Author + information
- Received March 9, 2006
- Revision received May 5, 2006
- Accepted May 22, 2006
- Published online November 7, 2006.
- Bernard De Bruyne, MD, PhD⁎,⁎ (, )
- Ganesh Manoharan, MD⁎,
- Nico H.J. Pijls, MD, PhD†,
- Katia Verhamme, MD, PhD‡,
- Juraj Madaric, MD⁎,
- Jozef Bartunek, MD, PhD⁎,
- Marc Vanderheyden, MD⁎ and
- Guy R. Heyndrickx, MD, PhD⁎
- ↵⁎Reprint requests and correspondence:
Dr. Bernard De Bruyne, Cardiovascular Center, Aalst Onze-Lieve-Vrouw Clinic, Moorselbaan, 164, B-9300 Aalst, Belgium.
Objectives The purpose of this study was to define “significant” renal artery stenosis (i.e., a stenosis able to induce arterial hypertension).
Background The degree of renal artery stenosis that justifies an attempt at revascularization is unknown.
Methods In 15 patients, transstenotic pressure measurements were obtained before and after unilateral stenting. After stenting, graded stenoses were created in the stented segment by progressive inflation of a balloon catheter. Stenosis severity was expressed as the ratio of distal pressure (Pd) corrected for aortic pressure (Pa). Balloon inflation pressure was adjusted to create 6° of stenosis (Pd/Pafrom 1.0 to 0.5, each step during 10 min). Plasma renin concentration was measured at the end of each step in the aorta and in both renal veins.
Results For a Pd/Paratio >0.90, no significant change in plasma renin concentration was observed. However, when Pd/Pabecame <0.90, a significant increase in renin was observed in the renal vein of the stenotic kidney, finally reaching a maximal increase of 346 ± 145% for Pd/Paof 0.50 (p = 0.006). These values returned to baseline when the stenosis was relieved. In addition, plasma renin concentration increased significantly in the vein from the non-stenotic kidney (p = 0.02).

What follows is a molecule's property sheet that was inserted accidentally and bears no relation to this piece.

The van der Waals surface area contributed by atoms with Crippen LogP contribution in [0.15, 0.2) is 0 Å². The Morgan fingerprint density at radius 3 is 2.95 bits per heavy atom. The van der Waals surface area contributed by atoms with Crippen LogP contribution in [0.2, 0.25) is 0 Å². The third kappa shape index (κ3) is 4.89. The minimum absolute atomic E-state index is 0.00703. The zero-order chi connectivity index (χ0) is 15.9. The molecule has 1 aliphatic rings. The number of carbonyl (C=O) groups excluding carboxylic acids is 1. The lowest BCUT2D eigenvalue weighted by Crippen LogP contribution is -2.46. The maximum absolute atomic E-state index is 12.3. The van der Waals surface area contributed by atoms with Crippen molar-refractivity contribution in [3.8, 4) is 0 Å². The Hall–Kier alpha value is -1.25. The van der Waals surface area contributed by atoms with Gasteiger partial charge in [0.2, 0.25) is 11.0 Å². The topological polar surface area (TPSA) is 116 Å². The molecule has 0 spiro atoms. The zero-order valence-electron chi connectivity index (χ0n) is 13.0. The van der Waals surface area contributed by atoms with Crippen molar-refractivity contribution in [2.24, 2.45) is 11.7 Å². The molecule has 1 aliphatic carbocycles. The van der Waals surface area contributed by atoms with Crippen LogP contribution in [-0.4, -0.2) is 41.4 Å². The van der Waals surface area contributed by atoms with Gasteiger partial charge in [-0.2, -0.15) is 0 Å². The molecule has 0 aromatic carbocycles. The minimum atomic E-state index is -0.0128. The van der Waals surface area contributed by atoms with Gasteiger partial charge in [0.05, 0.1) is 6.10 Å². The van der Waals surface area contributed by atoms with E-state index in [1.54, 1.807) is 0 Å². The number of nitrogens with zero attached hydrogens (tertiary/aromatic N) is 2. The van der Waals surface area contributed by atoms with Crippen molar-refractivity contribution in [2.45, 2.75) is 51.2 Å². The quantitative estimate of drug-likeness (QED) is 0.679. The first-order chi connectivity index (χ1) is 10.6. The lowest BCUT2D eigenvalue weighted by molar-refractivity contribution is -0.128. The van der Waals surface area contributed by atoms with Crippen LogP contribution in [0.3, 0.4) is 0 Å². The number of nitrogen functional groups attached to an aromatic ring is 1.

Conclusions In renal artery stenoses, a Pd/Paratio of 0.90 can be considered a threshold value below which the stenosis is likely responsible for an up-regulation of renin production and, thus, for renovascular hypertension. These findings might contribute to better patient selection for renal angioplasty.
The most common cause of renovascular hypertension is atherosclerosis (1). Percutaneous renal artery intervention for renal stenosis is increasingly being performed, although the clinical benefit of these procedure remains controversial (2–4). The prevalence of atherosclerotic renal artery stenosis increases with age and reaches approximately 20% in patients with documented coronary artery disease (5–8). In addition, in hypertensive patients the incidental finding of renal artery stenosis has become frequent, although only a minority are responsible for renovascular hypertension. Therefore, it is important to identify those patients who might benefit from percutaneous renal intervention.
A unilateral renal artery stenosis induces a decrease in renal perfusion pressure that, in turn, drives the production of renin by the juxtaglomerular apparatus. The subsequent increase in angiotensin II causes vasoconstriction and stimulates aldosterone secretion and distal sodium reabsorption but also causes renal vasoconstriction that reduces plasma flow and enhances sodium reabsorption. The non-stenotic kidney responds with “pressure natriuresis” that lowers the blood pressure by excreting sodium. Yet, this decrease in systemic blood pressure further reduces the perfusion pressure of the stenotic kidney. Thus, in this model of unilateral renovascular hypertension, the renin-angiotensin-aldosterone system plays a central pathophysiological role.
Because a decrease in renal pressure distal to the stenosis (and its subsequent release of renin) is the fundamental trigger of renovascular hypertension, measurement of transstenotic pressure gradient with pressure wires (9) provides the most accurate means of hemodynamic assessment. Yet, what constitutes a significant pressure gradient remains largely unknown.